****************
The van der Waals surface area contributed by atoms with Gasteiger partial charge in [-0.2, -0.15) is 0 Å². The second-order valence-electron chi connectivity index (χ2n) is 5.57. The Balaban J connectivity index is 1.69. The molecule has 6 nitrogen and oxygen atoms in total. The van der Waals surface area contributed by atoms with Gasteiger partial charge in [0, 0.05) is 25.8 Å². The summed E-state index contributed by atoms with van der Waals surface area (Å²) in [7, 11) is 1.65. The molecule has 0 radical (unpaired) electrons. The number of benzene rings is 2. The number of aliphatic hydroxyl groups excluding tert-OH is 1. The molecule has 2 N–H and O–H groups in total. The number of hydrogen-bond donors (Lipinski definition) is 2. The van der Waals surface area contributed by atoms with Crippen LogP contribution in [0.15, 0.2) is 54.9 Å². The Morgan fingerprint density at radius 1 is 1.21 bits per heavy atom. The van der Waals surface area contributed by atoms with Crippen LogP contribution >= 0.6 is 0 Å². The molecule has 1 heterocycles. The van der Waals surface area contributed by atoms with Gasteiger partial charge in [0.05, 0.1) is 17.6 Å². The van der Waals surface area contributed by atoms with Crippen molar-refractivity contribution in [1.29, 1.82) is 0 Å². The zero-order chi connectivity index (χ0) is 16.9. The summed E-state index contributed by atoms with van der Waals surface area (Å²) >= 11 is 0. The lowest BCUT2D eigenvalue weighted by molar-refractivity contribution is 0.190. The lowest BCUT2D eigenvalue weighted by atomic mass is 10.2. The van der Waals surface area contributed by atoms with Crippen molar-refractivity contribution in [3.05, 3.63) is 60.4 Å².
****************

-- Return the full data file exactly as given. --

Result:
The van der Waals surface area contributed by atoms with Gasteiger partial charge in [-0.2, -0.15) is 0 Å². The second-order valence-electron chi connectivity index (χ2n) is 5.57. The Balaban J connectivity index is 1.69. The molecule has 6 nitrogen and oxygen atoms in total. The van der Waals surface area contributed by atoms with Gasteiger partial charge in [0, 0.05) is 25.8 Å². The summed E-state index contributed by atoms with van der Waals surface area (Å²) in [7, 11) is 1.65. The molecule has 0 radical (unpaired) electrons. The number of benzene rings is 2. The number of aliphatic hydroxyl groups excluding tert-OH is 1. The molecule has 2 N–H and O–H groups in total. The number of hydrogen-bond donors (Lipinski definition) is 2. The van der Waals surface area contributed by atoms with Crippen LogP contribution in [0.15, 0.2) is 54.9 Å². The Morgan fingerprint density at radius 1 is 1.21 bits per heavy atom. The van der Waals surface area contributed by atoms with Crippen LogP contribution >= 0.6 is 0 Å². The molecule has 1 heterocycles. The van der Waals surface area contributed by atoms with Gasteiger partial charge in [0.05, 0.1) is 17.6 Å². The van der Waals surface area contributed by atoms with Crippen molar-refractivity contribution in [1.29, 1.82) is 0 Å². The zero-order chi connectivity index (χ0) is 16.9. The summed E-state index contributed by atoms with van der Waals surface area (Å²) >= 11 is 0. The lowest BCUT2D eigenvalue weighted by molar-refractivity contribution is 0.190. The lowest BCUT2D eigenvalue weighted by atomic mass is 10.2. The van der Waals surface area contributed by atoms with Crippen molar-refractivity contribution in [3.05, 3.63) is 60.4 Å².